Gaps between local laws and international standards can create risk for companies operating in the jurisdiction of regulatory insufficiency. Australian laws are plainly insufficient, in general, in upholding the cultural heritage-related rights contained in the UNDRIP.
The WA Aboriginal Heritage Act (1972) has been slated for review since 2012. The responsible West Australian Minister (the Hon. Ben Wyatt) has acknowledged that the Act is inadequate and overdue for amendment. Writing in The Australian newspaper on 9 June 2020, Minister Wyatt said:
“The current system does not reflect the broader scope of Aboriginal heritage, contemporary cultural life and agreement-making in our modern society, where an understanding and appreciation of this heritage has become the norm rather than the exception. It does not provide a useful supporting framework to promote and encourage good relationships between traditional owners, resource companies and other land users… Most significantly, it does not give a sufficient voice to Aboriginal communities in managing their own heritage sites.”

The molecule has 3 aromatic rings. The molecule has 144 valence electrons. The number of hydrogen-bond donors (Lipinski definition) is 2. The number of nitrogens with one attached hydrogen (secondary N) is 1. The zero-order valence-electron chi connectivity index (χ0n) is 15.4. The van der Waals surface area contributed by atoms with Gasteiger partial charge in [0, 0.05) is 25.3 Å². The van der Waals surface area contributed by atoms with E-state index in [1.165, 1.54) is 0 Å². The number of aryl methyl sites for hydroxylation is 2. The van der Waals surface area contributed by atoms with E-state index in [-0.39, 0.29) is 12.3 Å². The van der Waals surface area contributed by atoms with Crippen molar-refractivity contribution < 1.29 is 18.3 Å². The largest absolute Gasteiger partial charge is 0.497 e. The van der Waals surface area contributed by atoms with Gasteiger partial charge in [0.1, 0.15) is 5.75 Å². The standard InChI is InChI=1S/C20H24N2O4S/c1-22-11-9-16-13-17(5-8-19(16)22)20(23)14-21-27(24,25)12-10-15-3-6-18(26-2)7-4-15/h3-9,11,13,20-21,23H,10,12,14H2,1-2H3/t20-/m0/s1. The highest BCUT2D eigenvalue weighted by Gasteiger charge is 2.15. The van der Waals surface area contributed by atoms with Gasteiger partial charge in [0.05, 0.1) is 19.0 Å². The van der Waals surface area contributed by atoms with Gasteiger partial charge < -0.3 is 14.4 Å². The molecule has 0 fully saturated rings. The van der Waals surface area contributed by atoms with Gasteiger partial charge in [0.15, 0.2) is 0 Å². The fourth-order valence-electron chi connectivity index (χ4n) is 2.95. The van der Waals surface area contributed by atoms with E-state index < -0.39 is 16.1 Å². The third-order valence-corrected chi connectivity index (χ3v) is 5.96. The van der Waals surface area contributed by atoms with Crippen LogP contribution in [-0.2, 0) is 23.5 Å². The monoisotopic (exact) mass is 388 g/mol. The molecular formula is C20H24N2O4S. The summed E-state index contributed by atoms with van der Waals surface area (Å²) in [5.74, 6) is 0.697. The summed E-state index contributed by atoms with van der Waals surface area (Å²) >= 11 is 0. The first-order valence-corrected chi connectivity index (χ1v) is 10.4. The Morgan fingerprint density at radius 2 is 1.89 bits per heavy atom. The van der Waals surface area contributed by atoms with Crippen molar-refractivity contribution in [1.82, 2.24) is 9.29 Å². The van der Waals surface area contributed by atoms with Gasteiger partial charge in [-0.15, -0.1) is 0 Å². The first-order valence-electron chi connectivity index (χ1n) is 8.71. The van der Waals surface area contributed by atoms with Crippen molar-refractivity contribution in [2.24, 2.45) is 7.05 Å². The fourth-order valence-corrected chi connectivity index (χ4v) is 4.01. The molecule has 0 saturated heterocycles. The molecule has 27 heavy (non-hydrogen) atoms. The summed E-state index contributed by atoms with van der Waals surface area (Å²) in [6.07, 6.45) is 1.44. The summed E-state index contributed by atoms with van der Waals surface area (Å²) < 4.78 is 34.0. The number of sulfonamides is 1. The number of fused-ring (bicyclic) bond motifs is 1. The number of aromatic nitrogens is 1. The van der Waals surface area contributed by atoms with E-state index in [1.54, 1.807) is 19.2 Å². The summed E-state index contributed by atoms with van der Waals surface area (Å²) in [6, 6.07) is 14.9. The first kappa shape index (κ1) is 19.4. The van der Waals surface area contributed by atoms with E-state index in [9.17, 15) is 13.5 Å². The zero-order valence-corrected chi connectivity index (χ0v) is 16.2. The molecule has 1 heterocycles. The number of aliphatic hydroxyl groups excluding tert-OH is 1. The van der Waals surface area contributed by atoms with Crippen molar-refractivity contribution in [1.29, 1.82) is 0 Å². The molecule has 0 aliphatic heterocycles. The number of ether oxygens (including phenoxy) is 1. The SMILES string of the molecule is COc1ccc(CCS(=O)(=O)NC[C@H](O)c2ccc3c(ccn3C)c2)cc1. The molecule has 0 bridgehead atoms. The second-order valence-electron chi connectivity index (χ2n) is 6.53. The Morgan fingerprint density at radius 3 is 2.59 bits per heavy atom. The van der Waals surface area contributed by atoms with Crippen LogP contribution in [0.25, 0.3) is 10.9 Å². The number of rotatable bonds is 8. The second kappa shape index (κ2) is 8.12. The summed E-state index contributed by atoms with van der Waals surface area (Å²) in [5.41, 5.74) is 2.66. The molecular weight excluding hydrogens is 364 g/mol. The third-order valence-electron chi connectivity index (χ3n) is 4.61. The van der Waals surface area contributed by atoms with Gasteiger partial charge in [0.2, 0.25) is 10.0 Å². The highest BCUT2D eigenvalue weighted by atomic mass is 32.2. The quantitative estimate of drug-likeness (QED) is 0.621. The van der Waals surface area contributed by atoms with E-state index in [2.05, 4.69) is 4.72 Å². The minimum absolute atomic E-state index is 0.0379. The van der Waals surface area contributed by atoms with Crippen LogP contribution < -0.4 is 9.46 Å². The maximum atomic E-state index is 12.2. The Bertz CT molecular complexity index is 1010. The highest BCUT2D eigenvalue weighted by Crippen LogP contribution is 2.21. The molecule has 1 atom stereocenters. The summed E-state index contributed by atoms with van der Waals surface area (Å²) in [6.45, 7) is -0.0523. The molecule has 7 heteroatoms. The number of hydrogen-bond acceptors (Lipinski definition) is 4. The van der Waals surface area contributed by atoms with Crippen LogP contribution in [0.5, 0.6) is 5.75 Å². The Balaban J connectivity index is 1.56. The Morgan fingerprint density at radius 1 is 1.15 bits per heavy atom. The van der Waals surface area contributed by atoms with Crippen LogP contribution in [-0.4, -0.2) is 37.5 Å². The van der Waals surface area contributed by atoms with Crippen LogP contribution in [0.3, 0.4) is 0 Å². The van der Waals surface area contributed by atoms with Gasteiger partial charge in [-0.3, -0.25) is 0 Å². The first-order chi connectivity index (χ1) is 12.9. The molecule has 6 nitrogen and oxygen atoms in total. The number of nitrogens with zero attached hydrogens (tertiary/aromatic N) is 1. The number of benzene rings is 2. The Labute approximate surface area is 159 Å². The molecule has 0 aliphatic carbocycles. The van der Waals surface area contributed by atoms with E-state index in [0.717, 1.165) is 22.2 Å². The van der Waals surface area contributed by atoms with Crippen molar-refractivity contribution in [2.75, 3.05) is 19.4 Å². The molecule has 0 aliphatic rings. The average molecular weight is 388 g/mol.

Minister Wyatt also described a lengthy review and consultation process, and said that a new Bill “is now in its final stages of drafting and will be released soon for final consultation.”
The delays in reviewing and modernising these laws to better protect Aboriginal cultural heritage and in particular the human rights standards contained in the UNDRIP, has posed, and continues to pose, significant risks to mining companies operating in Australia.
Non-observance of human rights standards is a widely recognised ‘ESG’ risk. ESG refers to Environmental, Social and Governance standards, the failure to meet which can result in negative impacts on a company’s reputation and on shareholder value over time.